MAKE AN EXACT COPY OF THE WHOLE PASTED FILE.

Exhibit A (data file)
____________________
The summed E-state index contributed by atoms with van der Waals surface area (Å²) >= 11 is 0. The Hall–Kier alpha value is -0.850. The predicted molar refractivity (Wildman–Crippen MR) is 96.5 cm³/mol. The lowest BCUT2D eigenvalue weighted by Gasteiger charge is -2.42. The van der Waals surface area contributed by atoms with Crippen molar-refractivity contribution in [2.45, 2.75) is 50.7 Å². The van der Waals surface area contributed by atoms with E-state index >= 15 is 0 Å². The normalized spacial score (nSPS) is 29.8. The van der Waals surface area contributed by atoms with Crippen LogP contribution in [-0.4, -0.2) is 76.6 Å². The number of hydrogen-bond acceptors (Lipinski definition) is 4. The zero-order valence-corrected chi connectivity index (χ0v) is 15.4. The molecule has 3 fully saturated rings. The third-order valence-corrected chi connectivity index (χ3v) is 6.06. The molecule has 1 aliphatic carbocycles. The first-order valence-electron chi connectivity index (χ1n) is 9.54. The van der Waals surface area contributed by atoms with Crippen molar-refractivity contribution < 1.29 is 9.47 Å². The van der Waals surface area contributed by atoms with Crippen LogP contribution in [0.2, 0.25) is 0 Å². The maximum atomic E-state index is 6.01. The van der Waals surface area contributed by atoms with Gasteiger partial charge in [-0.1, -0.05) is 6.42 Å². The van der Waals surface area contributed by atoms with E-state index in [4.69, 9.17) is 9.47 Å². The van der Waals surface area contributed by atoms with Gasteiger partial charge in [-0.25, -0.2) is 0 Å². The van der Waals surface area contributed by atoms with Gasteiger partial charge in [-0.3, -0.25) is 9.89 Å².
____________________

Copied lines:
The summed E-state index contributed by atoms with van der Waals surface area (Å²) >= 11 is 0. The Hall–Kier alpha value is -0.850. The predicted molar refractivity (Wildman–Crippen MR) is 96.5 cm³/mol. The lowest BCUT2D eigenvalue weighted by Gasteiger charge is -2.42. The van der Waals surface area contributed by atoms with Crippen molar-refractivity contribution in [2.45, 2.75) is 50.7 Å². The van der Waals surface area contributed by atoms with E-state index >= 15 is 0 Å². The normalized spacial score (nSPS) is 29.8. The van der Waals surface area contributed by atoms with Crippen LogP contribution in [-0.4, -0.2) is 76.6 Å². The number of hydrogen-bond acceptors (Lipinski definition) is 4. The zero-order valence-corrected chi connectivity index (χ0v) is 15.4. The molecule has 3 fully saturated rings. The third-order valence-corrected chi connectivity index (χ3v) is 6.06. The molecule has 1 aliphatic carbocycles. The first-order valence-electron chi connectivity index (χ1n) is 9.54. The van der Waals surface area contributed by atoms with Crippen molar-refractivity contribution < 1.29 is 9.47 Å². The van der Waals surface area contributed by atoms with Crippen LogP contribution in [0.2, 0.25) is 0 Å². The maximum atomic E-state index is 6.01. The van der Waals surface area contributed by atoms with Gasteiger partial charge in [-0.1, -0.05) is 6.42 Å². The van der Waals surface area contributed by atoms with E-state index in [4.69, 9.17) is 9.47 Å². The van der Waals surface area contributed by atoms with Gasteiger partial charge in [-0.25, -0.2) is 0 Å². The van der Waals surface area contributed by atoms with Gasteiger partial charge in [-0.3, -0.25) is 9.89 Å².